JKUSA Brings Healthcare Closer to Students

Clare Wahome (right) receives Vice Chancellor Prof. Victoria Ngumi at the University pavillion during the health drive

It costs up to KSh. 6000 to get key medical examinations such as blood sugar levels, cervical cancer screening, dental and eye checkups. That is besides the cost of medication or assistive devices that may be recommended following such examinations. Such amounts of money are often out of reach of many Kenyans, including university students. Yet, the youth band is faced with many health challenges; many of which can blossom into deadly maladies, if not well managed.

It is for this reason that the Jomo Kenyatta University of Agriculture and Technology Student Association (JKUSA) organized a three-day health drive (October 17-19) to empower students with healthy living tips while offering essential tests and checkups.

The event which was actualized through the Association’s Health, Catering and Accommodation (HCA) docket brought on board a number of corporates that offered free services to students and discounted rates-where further management was necessary.

HCA Secretary Clare Wahome said the initiative was a response to students’ health needs and a demonstration of the veracity of the Association.

“Healthcare is critical as many youths are troubled with a number of diseases and conditions yet consultation fees remain quite high. We have managed to bring in partners who are providing free services to the students,” Clare said.

Aga Khan University Hospital, Cambridge Opticians, Mac Dental Health, AIDS Health Foundation and Ryculture are the organizations that partnered with JKUSA to stage the health drive.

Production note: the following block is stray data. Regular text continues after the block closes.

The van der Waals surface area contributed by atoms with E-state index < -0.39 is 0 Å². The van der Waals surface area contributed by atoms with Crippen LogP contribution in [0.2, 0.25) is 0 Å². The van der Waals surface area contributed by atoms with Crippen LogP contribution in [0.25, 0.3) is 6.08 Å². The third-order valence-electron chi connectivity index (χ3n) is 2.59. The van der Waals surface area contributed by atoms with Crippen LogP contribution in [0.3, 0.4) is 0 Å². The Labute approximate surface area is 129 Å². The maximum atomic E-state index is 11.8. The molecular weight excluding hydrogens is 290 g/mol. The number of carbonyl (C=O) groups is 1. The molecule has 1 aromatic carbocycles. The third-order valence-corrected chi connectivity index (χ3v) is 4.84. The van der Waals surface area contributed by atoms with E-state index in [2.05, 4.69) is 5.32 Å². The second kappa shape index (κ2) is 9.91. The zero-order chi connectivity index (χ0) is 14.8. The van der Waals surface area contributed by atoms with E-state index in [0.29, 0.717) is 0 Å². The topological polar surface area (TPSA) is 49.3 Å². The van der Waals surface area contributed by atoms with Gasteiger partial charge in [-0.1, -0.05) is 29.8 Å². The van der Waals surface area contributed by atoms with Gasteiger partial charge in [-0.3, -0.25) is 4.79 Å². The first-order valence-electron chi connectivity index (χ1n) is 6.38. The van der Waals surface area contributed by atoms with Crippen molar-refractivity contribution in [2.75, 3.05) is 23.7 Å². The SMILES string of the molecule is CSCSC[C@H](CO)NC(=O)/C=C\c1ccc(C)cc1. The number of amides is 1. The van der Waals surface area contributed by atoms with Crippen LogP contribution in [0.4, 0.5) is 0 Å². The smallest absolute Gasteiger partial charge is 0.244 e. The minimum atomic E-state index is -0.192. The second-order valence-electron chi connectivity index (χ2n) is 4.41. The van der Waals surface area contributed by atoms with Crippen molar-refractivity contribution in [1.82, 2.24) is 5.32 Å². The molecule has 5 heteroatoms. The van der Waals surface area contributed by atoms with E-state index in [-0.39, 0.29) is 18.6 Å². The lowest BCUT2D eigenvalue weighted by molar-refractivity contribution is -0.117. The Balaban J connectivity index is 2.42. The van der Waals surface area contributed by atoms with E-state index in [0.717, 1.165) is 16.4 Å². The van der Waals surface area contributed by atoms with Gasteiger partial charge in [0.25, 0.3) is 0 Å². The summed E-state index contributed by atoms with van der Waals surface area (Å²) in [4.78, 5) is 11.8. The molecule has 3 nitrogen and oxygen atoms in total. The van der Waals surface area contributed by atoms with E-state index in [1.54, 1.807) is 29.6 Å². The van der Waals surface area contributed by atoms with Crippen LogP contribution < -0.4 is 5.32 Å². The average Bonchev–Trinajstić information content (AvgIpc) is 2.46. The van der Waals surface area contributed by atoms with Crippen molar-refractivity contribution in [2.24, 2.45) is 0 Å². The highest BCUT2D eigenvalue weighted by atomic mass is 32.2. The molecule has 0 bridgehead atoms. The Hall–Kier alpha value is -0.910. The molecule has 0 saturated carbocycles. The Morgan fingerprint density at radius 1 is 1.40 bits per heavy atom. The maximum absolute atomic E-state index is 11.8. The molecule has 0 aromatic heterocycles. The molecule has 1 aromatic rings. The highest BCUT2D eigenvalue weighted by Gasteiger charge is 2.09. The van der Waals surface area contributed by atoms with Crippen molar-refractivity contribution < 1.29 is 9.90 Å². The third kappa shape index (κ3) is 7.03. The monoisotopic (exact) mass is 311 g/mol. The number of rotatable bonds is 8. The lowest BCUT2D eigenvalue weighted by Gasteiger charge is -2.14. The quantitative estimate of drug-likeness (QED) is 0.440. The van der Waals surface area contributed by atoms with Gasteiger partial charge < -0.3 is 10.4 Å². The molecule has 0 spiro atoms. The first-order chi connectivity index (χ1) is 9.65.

JKUSA Chairperson Ibrahim Boru (right) taking blood sugar test during the drive

Moses Ngugi from the Aga Khan University Hospital said the team had offered cancer screening to over 600 students.

“Many of the cancers can be managed if detected early. That is the reason who have come to offer free screening for the students,” Moses said.

Diana Muthoni who studies strategic management at JKUAT lauded the initiative saying she had learned much about sexual reproductive health besides knowing about her blood sugar levels.

Another student, Catherine Kabura, described the facilitators of the drive as professional and friendly. She added that she had picked vital lessons on exercising and water drinking that would form part of her life in the future.

David Odhiambo, a final year pharmacy student who is affiliated to Ryculture said health advocacy remained weak yet emerging concerns such as depression and stigmatization of those living with certain conditions were becoming rife in learning institutions.

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